How to Grow a Home

Makai Andrews
September 24, 2018

    It’s hard to explain to someone else what it feels like to be abroad. I’m constantly in awe of the space around me. Sucked into these new cultures but somehow simultaneously overstimulated to the point where I can barely tell you what I do every day. I’ve been here for over a month now, and while some of the novelty of the city has begun to ware off I find myself still so taken by the city and it’s people. I’ve gone on a few weekend trips to other countries over this past month, and admittedly while I’ve enjoyed them all very much I’ve always been eager to get back to my new Amsterdam home.

    In this past month I’ve experienced more firsts than I ever could’ve expected. I’ve traveled over 5,000 miles by myself, made my own gouda cheese at a farm, rode a bike through central Amsterdam without crashing into anything, gone swimming in a small Dutch beach town, figured out a foreign transit system, eaten more fries and mayo (the Dutch standard) than I thought possible, stayed in cube houses in Rotterdam, climbed the tallest church tower in Delft, seen the Eiffel Tower, swam in the Balearic Sea, stood up to my waist in foam at one of the top five clubs in the world, and laughed much harder than I have in a while. And the best part is this is only the beginning.

    I have a friend who’s been traveling with me who tells everyone we meet we’re “from Amsterdam,” despite our correcting him otherwise. It feels wrong to claim Holland as our own, but we’ve also been here too long to still consider ourselves tourists. At this point we’re floating, no more than nomads with a connection to our past and a wishy-washy idea of our present.

    On a weekend in Paris when a friend was having a rough afternoon, exasperated, she screamed “Take me back to my bed!” When we brought her into her room of the Airbnb she was less than satisfied. “No! Take me back to my bed… This isn’t Amsterdam!” I’ve never been more thrilled to call a city my new home.

    The friendships I’ve made with the people I’ve met here are stronger than I expected them to be. Usually, in the initial weeks of meeting people it takes me time to really warm up to anyone and allow myself to act natural. But in Amsterdam, whether it’s because I’ve been forcing myself outside of my comfort zone so frequently or because the Dutch have created a space for me to really be myself, my friendships here are as fierce and as authentic as any I’ve had before. I’ve grown to like the person I am here, the person they’ve become friends with. The tell-it-to-your-face-but-will-tend-to-you-when-you’re-sick kind of friend I’ve become. There’s something more natural in it, in the way I’ve been carrying myself.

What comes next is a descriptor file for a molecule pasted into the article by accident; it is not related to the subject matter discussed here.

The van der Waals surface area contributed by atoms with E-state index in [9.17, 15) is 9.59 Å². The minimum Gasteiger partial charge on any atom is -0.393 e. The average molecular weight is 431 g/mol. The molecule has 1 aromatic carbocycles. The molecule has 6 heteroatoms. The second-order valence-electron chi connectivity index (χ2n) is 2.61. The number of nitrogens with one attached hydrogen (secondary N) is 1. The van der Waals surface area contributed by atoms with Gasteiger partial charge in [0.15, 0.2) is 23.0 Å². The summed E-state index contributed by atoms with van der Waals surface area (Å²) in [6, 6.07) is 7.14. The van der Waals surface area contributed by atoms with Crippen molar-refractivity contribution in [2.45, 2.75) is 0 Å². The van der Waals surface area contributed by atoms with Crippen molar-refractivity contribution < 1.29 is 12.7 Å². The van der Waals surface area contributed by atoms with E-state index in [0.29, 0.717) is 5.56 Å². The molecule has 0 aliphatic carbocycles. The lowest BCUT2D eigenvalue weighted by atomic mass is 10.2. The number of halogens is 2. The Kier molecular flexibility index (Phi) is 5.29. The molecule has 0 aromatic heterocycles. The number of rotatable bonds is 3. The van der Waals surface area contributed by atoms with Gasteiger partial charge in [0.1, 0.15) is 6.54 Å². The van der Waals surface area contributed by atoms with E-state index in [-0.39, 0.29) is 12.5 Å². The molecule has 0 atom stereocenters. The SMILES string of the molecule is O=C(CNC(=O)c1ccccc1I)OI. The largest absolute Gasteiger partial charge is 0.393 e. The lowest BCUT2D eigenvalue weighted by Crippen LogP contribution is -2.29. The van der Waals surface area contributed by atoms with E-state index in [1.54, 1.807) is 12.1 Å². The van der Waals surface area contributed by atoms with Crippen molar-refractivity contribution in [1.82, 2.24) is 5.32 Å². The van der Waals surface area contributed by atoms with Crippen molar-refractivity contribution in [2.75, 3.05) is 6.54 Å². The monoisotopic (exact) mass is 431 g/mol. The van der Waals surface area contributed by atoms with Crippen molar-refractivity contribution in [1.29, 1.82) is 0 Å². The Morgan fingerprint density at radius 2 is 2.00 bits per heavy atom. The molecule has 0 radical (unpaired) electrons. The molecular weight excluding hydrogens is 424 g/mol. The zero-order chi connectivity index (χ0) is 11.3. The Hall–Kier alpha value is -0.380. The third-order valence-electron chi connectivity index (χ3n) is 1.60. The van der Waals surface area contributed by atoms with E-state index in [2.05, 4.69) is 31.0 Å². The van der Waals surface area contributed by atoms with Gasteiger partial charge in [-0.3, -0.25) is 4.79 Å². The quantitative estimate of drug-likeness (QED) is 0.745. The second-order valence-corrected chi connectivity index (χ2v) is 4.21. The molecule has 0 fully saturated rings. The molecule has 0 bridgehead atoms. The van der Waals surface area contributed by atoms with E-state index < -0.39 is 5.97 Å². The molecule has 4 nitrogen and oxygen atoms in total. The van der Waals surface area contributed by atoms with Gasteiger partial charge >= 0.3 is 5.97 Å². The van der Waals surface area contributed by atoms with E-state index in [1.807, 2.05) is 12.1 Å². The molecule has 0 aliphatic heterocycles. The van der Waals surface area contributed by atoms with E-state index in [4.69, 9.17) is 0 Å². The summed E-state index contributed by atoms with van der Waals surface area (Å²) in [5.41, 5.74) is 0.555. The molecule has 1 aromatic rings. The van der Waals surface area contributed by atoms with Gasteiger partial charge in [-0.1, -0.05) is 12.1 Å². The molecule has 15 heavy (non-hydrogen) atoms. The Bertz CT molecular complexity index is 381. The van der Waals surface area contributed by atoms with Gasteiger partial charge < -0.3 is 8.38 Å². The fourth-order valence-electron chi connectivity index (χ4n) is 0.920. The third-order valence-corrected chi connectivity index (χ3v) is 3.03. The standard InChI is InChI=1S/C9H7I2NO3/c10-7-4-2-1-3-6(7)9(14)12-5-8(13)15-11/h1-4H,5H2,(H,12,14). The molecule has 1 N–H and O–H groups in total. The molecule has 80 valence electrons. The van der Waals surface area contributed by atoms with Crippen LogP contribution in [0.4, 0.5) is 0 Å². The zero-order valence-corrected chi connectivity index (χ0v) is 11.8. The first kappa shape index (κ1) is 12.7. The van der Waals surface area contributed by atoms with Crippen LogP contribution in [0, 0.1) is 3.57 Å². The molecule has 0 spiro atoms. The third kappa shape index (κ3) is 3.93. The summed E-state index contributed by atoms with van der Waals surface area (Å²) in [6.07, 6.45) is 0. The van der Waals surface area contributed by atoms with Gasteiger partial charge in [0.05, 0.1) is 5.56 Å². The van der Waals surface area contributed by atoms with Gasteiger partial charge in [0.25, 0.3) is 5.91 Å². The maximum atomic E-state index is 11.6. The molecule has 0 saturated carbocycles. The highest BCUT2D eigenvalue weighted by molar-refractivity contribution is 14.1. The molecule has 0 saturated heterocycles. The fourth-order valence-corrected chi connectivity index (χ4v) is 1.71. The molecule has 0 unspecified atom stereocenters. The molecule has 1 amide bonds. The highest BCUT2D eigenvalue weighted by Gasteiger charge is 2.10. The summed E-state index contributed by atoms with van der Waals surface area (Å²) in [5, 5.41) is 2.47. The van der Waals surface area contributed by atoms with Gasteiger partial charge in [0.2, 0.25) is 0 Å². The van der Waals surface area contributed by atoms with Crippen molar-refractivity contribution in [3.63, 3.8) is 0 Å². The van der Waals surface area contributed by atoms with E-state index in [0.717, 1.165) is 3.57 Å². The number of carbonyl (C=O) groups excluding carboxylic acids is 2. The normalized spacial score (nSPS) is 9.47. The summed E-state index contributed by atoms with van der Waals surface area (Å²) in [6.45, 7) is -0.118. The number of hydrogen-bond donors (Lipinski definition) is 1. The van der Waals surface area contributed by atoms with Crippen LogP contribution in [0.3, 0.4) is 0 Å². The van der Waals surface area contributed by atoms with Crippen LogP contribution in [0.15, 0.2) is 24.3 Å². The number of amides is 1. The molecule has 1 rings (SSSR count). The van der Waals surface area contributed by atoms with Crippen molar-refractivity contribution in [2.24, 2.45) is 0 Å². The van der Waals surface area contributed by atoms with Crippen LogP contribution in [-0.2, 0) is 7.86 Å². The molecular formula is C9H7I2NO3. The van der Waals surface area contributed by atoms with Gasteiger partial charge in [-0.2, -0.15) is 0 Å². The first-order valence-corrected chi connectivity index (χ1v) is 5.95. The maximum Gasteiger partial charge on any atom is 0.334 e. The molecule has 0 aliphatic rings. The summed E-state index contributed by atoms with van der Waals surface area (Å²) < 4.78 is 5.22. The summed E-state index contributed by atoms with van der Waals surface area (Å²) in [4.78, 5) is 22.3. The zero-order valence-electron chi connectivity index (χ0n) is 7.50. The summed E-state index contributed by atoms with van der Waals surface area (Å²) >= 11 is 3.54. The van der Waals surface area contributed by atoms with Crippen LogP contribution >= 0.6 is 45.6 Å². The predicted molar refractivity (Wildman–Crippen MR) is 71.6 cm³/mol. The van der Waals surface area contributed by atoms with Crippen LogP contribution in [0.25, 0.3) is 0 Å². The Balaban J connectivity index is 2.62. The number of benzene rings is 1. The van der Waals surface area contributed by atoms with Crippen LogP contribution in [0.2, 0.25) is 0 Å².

I’ve managed to shed some of the anger I’m so often associated with back home. I’m open to new opportunities, and while I may be scared out of my mind half the time I’m doing my best to embrace every new situation I’m thrown into. So here’s a brief thank you to the new people I’ve met while abroad. I know you wanted met to talk about you all on here in detail, describe everyone’s virtues and best quirks. But in truth, while I love all you I am even more in love with the person you are allowing me to become. I’ve grown an inexplicable amount over this past month and I have you all, more than anything else, to thank for that. So in short: Thank you for giving me the space to become the best version of myself.

    And to my friends back home, thank you for your undying support of me this past month. You always know how to act when I’m at a loss, always know how to lift me up and make me remember what I’m worth. From the friend who has been abroad already and is giving me nothing but support and tips, to the one who reminds me each and every day of how excited she is to see me again, thank you for cheering me on when I start to question myself. And to my family, thank you for at least acting like you’re interested in the flood of pictures I’ve sent you from all these new places. I can’t wait to send you some more soon.

Makai Andrews

<p>My name is Makai Andrews, born and raised in Los Angeles, California. I attended a boarding school, Interlochen Arts Academy, for my final two years of high school in northern Michigan before making another big jump across the country to study as a double major in writing and psychology at Ithaca College. Right now, I am working on coming to the conclusion that in order to write well, you have to live well.</p>

Term:
2018 Fall
Home university:
Ithaca College
Hometown:
Los Angeles, CA
Major:
Creative Writing
Psychology
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